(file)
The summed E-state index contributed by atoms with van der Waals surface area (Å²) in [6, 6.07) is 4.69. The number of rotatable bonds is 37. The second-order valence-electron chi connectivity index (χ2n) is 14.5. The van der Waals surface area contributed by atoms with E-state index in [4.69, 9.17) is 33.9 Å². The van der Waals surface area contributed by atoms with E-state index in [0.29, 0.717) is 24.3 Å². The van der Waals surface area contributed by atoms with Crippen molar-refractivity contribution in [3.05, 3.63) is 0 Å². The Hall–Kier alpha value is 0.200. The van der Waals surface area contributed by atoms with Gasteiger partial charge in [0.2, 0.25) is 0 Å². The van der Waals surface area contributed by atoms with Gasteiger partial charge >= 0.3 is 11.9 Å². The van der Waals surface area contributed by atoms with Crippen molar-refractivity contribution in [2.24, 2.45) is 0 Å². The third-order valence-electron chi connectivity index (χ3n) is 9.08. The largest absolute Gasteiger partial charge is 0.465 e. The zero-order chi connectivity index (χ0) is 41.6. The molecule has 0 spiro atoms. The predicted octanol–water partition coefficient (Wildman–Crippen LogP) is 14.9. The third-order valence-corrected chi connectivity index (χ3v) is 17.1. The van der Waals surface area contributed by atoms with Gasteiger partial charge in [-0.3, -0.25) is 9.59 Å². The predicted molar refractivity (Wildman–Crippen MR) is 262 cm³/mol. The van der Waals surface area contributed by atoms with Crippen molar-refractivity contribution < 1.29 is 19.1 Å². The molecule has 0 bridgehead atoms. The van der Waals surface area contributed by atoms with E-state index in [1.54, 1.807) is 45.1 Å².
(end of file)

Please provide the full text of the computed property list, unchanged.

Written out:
The summed E-state index contributed by atoms with van der Waals surface area (Å²) in [6, 6.07) is 4.69. The number of rotatable bonds is 37. The second-order valence-electron chi connectivity index (χ2n) is 14.5. The van der Waals surface area contributed by atoms with E-state index in [4.69, 9.17) is 33.9 Å². The van der Waals surface area contributed by atoms with E-state index in [0.29, 0.717) is 24.3 Å². The van der Waals surface area contributed by atoms with Crippen molar-refractivity contribution in [3.05, 3.63) is 0 Å². The Hall–Kier alpha value is 0.200. The van der Waals surface area contributed by atoms with Gasteiger partial charge in [0.2, 0.25) is 0 Å². The van der Waals surface area contributed by atoms with Gasteiger partial charge >= 0.3 is 11.9 Å². The van der Waals surface area contributed by atoms with Crippen molar-refractivity contribution in [2.24, 2.45) is 0 Å². The third-order valence-electron chi connectivity index (χ3n) is 9.08. The largest absolute Gasteiger partial charge is 0.465 e. The zero-order chi connectivity index (χ0) is 41.6. The molecule has 0 spiro atoms. The predicted octanol–water partition coefficient (Wildman–Crippen LogP) is 14.9. The third-order valence-corrected chi connectivity index (χ3v) is 17.1. The van der Waals surface area contributed by atoms with Gasteiger partial charge in [-0.3, -0.25) is 9.59 Å². The predicted molar refractivity (Wildman–Crippen MR) is 262 cm³/mol. The van der Waals surface area contributed by atoms with Crippen molar-refractivity contribution < 1.29 is 19.1 Å². The molecule has 0 bridgehead atoms. The van der Waals surface area contributed by atoms with E-state index in [1.54, 1.807) is 45.1 Å².